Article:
This passivity may be the reason why United Russia has announced that it will expel from the party those rank-and-file members who have not supported the war. This sends a clear message to the more influential members of the party. Simultaneously, the party is preparing for this year’s regional elections by nominating recent war veterans as candidates. Putin’s main party is thus trying to profile itself with credible candidates and party members against  members of the systemic opposition loyal to Putin, who are hardly any less militant. This in turn suggests that the 2024 presidential election will revolve around the theme of war.[13]


The non-participation of citizens and the related weakness of political counterforces has been a central protective shield of Putin’s regime. It has also contributed to the consolidation of authoritarianism that led to the war of aggression and encouraged the regime to take ever more radical steps in the implementation of its policies if necessary. However, authoritarian rule tends to underestimate the changing expectations of citizens.

The regime’s interest lies in the war, the consequences of which are largely suffered by  citizens in their everyday lives. While the majority of citizens prefer to retreat from the  reality of war through non-commitment, the regime has a worsening problem on its hands. The shift towards a wider militarization of society accompanied by the hardships of the war will likely provoke the personal demobilization of citizens, as long as there are opportunities to do so.

It is uncertain what the public’s reaction will be when there is no further leeway for personal withdrawal. This uncertainty is the main reason why the regime, including its propaganda machinery,[14] is trying to avoid overly extensive war-mongering from time to time. Support for the war is still high, but the downward trend in support, especially in connection with visible losses, reveals society’s growing indifference to the war. It is obvious that Putin is hungry for quick victories to resolve this dilemma, and hence the fastest route to undermining his war-based legitimacy is to prevent these victories.



[1] Hale, Henry E. (2014) Patronal Politics. Eurasian Regime Dynamics in Comparative Perspective. Cambridge University Press; Hale, Henry E, Lipman, Maria & Petrov, Nikolay (2019) “Russia’s Regime-on-the-Move”, Russian Politics, 4(2), 168–195, https://doi.org/10.1163/2451-8921-00402002.

[2] Treisman, Daniel (2022) “The Reverse Evolution of A Spin Dictatorship”, RE:RUSSIA, 10 October 2022, https://re-russia.net/en/analytics/026/; Greene, Samuel (2022) “Why Putin fights”, TL;DRussia 29 July 2022, https://tldrussia.substack.com/p/why-putin-fights.

[3] Dettmer, Jamie (2022) “Putin: No More Color Revolutions”, Voice of America, 10 January 2022, https://www.voanews.com/a/putin-no-more-color-revolutions/6390636.html.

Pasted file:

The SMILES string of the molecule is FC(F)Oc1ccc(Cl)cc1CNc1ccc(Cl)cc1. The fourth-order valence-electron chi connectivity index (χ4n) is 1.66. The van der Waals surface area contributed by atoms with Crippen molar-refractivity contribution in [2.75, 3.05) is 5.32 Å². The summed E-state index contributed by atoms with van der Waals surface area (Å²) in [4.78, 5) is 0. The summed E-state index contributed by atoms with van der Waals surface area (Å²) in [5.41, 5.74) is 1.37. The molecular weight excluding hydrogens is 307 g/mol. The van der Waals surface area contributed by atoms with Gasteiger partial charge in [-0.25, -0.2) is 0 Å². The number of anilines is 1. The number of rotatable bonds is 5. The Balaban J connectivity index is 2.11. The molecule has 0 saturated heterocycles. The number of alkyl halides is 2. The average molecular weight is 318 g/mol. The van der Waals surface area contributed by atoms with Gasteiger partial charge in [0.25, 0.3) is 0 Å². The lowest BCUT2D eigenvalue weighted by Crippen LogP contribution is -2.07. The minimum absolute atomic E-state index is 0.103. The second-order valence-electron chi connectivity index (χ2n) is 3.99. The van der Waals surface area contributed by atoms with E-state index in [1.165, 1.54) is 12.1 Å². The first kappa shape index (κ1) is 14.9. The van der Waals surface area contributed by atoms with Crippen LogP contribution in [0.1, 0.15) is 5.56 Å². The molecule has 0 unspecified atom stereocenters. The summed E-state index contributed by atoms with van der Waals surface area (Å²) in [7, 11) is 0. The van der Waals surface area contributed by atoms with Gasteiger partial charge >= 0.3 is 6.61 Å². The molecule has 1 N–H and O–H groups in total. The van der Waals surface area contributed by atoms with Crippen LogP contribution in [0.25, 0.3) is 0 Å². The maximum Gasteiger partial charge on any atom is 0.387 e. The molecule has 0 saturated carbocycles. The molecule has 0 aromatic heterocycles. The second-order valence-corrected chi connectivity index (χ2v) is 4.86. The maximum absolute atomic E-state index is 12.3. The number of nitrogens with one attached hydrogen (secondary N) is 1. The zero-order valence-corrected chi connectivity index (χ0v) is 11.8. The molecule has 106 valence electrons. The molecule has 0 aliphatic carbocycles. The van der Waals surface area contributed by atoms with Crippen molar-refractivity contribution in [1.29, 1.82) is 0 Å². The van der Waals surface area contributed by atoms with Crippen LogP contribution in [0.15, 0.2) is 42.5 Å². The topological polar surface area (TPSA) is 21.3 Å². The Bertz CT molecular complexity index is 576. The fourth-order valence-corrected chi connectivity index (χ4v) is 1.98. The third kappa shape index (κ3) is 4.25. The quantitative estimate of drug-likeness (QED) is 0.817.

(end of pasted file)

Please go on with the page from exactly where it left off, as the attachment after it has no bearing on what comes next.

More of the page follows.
[4] Erozbek, Darʼya (2022) “Kravtsov dopustil, chto nachalʼnuiu voennuiu podgotovku v shkolakh mogut vesti uchastniki spetsoperatsii”, Kommersant, 19 January 2023, https://www.kommersant.ru/doc/5774604.

[5] “The Forever War”, RE: RUSSIA, 26 December 2022, https://re-russia.net/analytics/044/; Pertsev, Andrey (2022), “Kiriyenko’s War”, Riddle, 10 January 2023, https://ridl.io/kiriyenko-s-war/.

[6] Putin warns Russia against pro-Western “traitors” and scum, Reuters (16.3.2022), https://www.reuters.com/world/putin-warns-russia-against-pro-western-traitors-scum-2022-03-16/; Laruelle, Marlene (2022), “So, Is Russia Fascist Now? Labels and Policy Implications”, The Washington Quarterly, Volume 45, Issue 2, https://www.tandfonline.com/doi/full/10.1080/0163660X.2022.2090760.

[7] Magyar, Bálint & Madlovics, Bálint (eds.) (2020) The Anatomy of Post-Communist Regimes, CEU Press, https://library.oapen.org/handle/20.500.12657/46598.

[8] Orlova, Katya (2023) “Komandante Cho”, Novaya Gazeta, 9 January 2023, https://novayagazeta.eu/articles/2023/01/09/komandante-chio; Pertsev, Andrey (2023), “How the War in Ukraine Is Boosting Russian Politicians’ Careers”, Carnegie, 25 January 2022, https://carnegieendowment.org/politika/88874.

[9] Mukhin, Anton (2022) “Prigozhin vs. Petersburg Governor: What a Feud Reveals About Russia’s Power Vertical”, Carnegie, 6 December 2022, https://carnegieendowment.org/politika/88572.

[10] Konflikt s Ukrainoy: otsenki dekabrya 2022 goda, Levada tsentr, 23 December 2022, https://www.levada.ru/2022/12/23/konflikt-s-ukrainoj-otsenki-dekabrya-2022-goda/.

[11] “Auditoriya rossiyskikh telekanalov rezko sokratilas”, Meduza, 29 August 2022, https://meduza.io/episodes/2022/08/29/auditoriya-rossiyskih-telekanalov-rezko-sokratilas-lyudi-ustali-ot-propagandy-neuzheli-oni-budut-menshe-smotret-televizor.

[12] “V nachale voyny Putin sobiralsya kospleitʼ 1945 god. Teperʼ — 1941-y”, Meduza, 17 October 2022, https://meduza.io/feature/2022/10/17/v-nachale-voyny-putin-sobiralsya-kospleit-1945-god-teper-1941-y.

[13] Mukhametshina, Elena & Ivanov, Maksim (2023) “Vlasti vydvinut byvshikh uchastnikov spetsoperatsii na vybory”, Vedomosti, 12 January 2023, https://www.vedomosti.ru/politics/articles/2023/01/12/958736-vlasti-vidvinut-bivshih-uchastnikov-spetsoperatsii.

[14] Arkhangelski, Andrey (2023) “Small-Screen Predictions: Reading Russia Through Its Festive TV Shows”, Carnegie, 23 January 2023, https://carnegieendowment.org/politika/88855.